Mr. Bean Sings Vaughan Williams

Mr. Bean Sings Vaughan Williams

Hymn #62 — “All Creatures of Our God and King”

Text: St. Francis of Assisi (1182-1226);
translated by William H. Draper, 1855-1933
Music: German melody; arranged by Ralph Vaughan Williams (1872-1958)
Tune name: LASST UNS ERFREUEN

Have you ever seen that hilarious short about Mr. Bean going to church? He sits next to a proper English gentleman (played by famous Shakespearian actor Richard Briers) and makes a complete fool of himself, as usual.

He has an episode with a dripping nose, which he finally wipes on the inside of his coat pocket, and a mint he keeps trying to eat without his neighbor seeing him.

My favorite bit is when the organ pipes up and the congregation sings “All Creatures of Our God and King.”

Because he’s thoroughly annoyed his neighbor, the man won’t share the hymnal, so Mr. Bean hums along wordlessly until they reach the “Alleluias.” Suddenly recognizing the tune he bursts out in full voice feeling relieved that he finally knows the words.

This continues until the final extended “Alleluia” when he sounds like a typical Latter-Day Saint congregation who doesn’t realize that a dotted whole note lasts for the entire 3 beats in the bar and they try to resolve it too early.

Does that ever happen to you? You arrive late to church and have to sit in the overflow in the gym. There aren’t any hymnals back there and before we had smart phones with hymnbook apps. You’d sing the 1st verses of hymn pretty well but get lost in later verses until you’d hit the chorus. Then your inner Mr. Bean would come out as you finally recognized something you could sing, “We’ll sing and we’ll shout….”

Vaughan Williams

Hymn #62 is one of the most beloved and most well known hymns in all of Christianity. The melody is an old German tune from the early 1600s. British composer Ralph Vaughan Williams, a great composer of symphonies, concertos and choral music, was the editor of the new English Hymnal from 1904-1906.

Though he composed many great masterworks which are still performed today by the world’s finest symphony orchestras, he was dedicated to folk music. His work on the English Hymnal stayed with him throughout the rest of his career and he found many opportunities to quote hymns and use them to compose seres of variations.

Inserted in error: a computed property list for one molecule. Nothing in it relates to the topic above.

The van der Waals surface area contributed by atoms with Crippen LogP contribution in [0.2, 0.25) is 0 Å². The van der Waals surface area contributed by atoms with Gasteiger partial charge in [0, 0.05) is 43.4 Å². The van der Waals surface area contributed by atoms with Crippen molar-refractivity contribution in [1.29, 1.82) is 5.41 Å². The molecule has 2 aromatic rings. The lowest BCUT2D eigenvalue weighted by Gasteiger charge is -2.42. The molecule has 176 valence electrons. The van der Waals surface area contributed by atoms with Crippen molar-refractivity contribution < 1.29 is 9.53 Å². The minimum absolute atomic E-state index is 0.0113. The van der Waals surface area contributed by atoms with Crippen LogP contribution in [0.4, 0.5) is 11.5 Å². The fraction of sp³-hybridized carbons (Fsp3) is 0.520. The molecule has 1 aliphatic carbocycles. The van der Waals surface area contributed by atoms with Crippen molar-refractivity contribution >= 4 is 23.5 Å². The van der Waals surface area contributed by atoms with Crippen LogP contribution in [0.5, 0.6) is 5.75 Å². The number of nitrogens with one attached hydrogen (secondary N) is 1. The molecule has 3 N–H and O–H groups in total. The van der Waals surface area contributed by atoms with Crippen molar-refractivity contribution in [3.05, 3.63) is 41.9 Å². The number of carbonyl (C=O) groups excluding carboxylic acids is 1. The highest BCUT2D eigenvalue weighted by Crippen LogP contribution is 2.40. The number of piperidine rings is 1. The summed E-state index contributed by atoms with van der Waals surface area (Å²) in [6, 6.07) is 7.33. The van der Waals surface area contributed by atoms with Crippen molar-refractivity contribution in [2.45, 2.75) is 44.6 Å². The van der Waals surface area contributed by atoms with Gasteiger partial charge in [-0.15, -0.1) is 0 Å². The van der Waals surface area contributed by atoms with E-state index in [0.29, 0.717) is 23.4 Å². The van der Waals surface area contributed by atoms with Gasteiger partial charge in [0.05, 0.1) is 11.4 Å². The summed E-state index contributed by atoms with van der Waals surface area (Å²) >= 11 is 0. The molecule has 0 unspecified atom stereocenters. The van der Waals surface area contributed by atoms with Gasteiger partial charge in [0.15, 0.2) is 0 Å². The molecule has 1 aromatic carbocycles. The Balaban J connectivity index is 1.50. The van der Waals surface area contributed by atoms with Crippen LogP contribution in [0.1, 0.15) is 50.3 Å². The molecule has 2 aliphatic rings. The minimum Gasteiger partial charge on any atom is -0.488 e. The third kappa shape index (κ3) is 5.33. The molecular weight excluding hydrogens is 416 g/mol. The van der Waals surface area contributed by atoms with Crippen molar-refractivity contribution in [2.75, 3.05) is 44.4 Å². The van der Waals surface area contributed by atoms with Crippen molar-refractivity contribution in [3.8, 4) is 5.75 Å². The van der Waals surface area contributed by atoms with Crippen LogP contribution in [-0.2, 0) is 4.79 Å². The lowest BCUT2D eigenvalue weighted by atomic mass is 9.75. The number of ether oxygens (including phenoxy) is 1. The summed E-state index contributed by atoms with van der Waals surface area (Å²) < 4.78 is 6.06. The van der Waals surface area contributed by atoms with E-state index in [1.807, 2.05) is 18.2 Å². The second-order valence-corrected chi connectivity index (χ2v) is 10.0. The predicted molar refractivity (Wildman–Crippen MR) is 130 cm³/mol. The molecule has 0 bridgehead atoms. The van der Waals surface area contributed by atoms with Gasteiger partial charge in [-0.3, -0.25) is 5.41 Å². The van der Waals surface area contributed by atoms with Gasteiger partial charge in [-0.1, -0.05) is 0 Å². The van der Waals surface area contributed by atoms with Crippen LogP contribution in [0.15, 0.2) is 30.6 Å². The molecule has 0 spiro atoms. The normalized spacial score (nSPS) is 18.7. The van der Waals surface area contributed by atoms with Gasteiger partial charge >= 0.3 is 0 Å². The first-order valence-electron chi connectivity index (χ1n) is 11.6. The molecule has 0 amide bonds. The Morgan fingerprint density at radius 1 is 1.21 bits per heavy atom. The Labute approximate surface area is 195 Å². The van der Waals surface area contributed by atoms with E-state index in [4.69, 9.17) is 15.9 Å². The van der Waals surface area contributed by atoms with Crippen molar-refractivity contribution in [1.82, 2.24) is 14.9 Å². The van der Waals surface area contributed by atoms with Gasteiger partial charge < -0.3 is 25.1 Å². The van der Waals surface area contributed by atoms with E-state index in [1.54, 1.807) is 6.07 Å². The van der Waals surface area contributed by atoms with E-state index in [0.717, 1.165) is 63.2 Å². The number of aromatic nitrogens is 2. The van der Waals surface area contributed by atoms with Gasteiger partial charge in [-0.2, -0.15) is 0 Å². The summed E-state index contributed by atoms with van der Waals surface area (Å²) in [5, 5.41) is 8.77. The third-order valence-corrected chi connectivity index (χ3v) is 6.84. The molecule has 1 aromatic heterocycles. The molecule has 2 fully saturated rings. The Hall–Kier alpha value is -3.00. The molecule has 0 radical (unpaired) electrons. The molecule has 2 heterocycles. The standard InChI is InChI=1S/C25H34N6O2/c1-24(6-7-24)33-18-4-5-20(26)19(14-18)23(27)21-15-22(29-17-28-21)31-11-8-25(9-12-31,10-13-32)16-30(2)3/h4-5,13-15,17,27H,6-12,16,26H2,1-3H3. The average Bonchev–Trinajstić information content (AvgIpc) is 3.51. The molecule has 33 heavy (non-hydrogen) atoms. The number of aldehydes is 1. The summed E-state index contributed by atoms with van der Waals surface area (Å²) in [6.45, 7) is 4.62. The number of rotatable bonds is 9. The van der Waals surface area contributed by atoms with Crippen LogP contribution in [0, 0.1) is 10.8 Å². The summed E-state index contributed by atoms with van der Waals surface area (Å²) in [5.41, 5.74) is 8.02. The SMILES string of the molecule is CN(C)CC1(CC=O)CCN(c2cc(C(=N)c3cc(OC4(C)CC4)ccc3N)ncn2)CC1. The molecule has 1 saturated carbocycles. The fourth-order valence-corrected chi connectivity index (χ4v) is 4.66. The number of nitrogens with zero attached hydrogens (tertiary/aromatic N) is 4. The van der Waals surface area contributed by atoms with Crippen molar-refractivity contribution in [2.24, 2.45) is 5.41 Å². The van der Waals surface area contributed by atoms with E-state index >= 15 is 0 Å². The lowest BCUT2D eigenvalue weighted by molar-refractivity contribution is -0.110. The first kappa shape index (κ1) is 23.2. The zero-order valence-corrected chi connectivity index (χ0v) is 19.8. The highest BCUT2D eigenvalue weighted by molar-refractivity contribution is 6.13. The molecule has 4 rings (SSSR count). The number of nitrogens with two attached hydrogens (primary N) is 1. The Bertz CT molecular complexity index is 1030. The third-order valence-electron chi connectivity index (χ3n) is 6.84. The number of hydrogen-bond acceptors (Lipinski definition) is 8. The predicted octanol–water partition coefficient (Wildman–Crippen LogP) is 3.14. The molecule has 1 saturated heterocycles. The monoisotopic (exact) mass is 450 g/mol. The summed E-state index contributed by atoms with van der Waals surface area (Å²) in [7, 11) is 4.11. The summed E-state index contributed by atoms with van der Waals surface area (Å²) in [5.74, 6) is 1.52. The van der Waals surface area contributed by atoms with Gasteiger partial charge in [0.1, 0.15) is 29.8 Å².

Of his work on the English Hymnal he said: “I now know that two years of close association with some of the best (as well as some of the worst) tunes in the world was a better musical education than any amount of sonatas and fugues.”

One of Vaughan Williams’ greatest contributions to hymnody is his setting of the old German tune and the more recently composed English verses of “All Creatures Of Our God And King.”

The tune itself is rather repetitive. There are only 3 blocks of melodic music in the whole thing. Take a look at the melody. “All creatures of our God and King.” That’s the first melodic block. But it gets repeated exactly right after it’s first heard. “Lift up your voice and with us sing.” Let’s call this Block A. So we get it twice, A1 and A2.

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Notice that while the soprano part, the melody, is exactly the same, the harmony beneath is not.

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After these 2 opening phrases we come to the first of the “Alleluias.” Notice again, they are 2 repeated blocks of melody. We’ll call them Block B; B1 and B2.

Once again, Vaughan Williams do not accompany the repeated melodic block with the same harmony.

Ok, we’re detecting a pattern here. Let’s see if he continues this course of actions.

The next phrase starts up in the “high praise” vocal register, up on the high E-flat and steps down. Once again, we gave the exact same tune repeated. First we get, “Thou burning sun with golden beam.” Then, right afterwards the same tune is sung on “Thou silver moon with softer gleam.”

Because we haven’t heard this tune before, we’ll give it it’s own letter. Let’s call it Block C; C1 and C2.

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Yet again, though the melody is repeated exactly, Vaughn Williams doesn’t miss a chance for alteration and variation in the harmony.

After block C we get 2 more “Alleluias” and both are again on the Block B melody. But this time they start on a mid-range A-flat instead of the high E-flat they started on above. But, they are they same melodic blocks as before, so we’ll call them B3 and B4.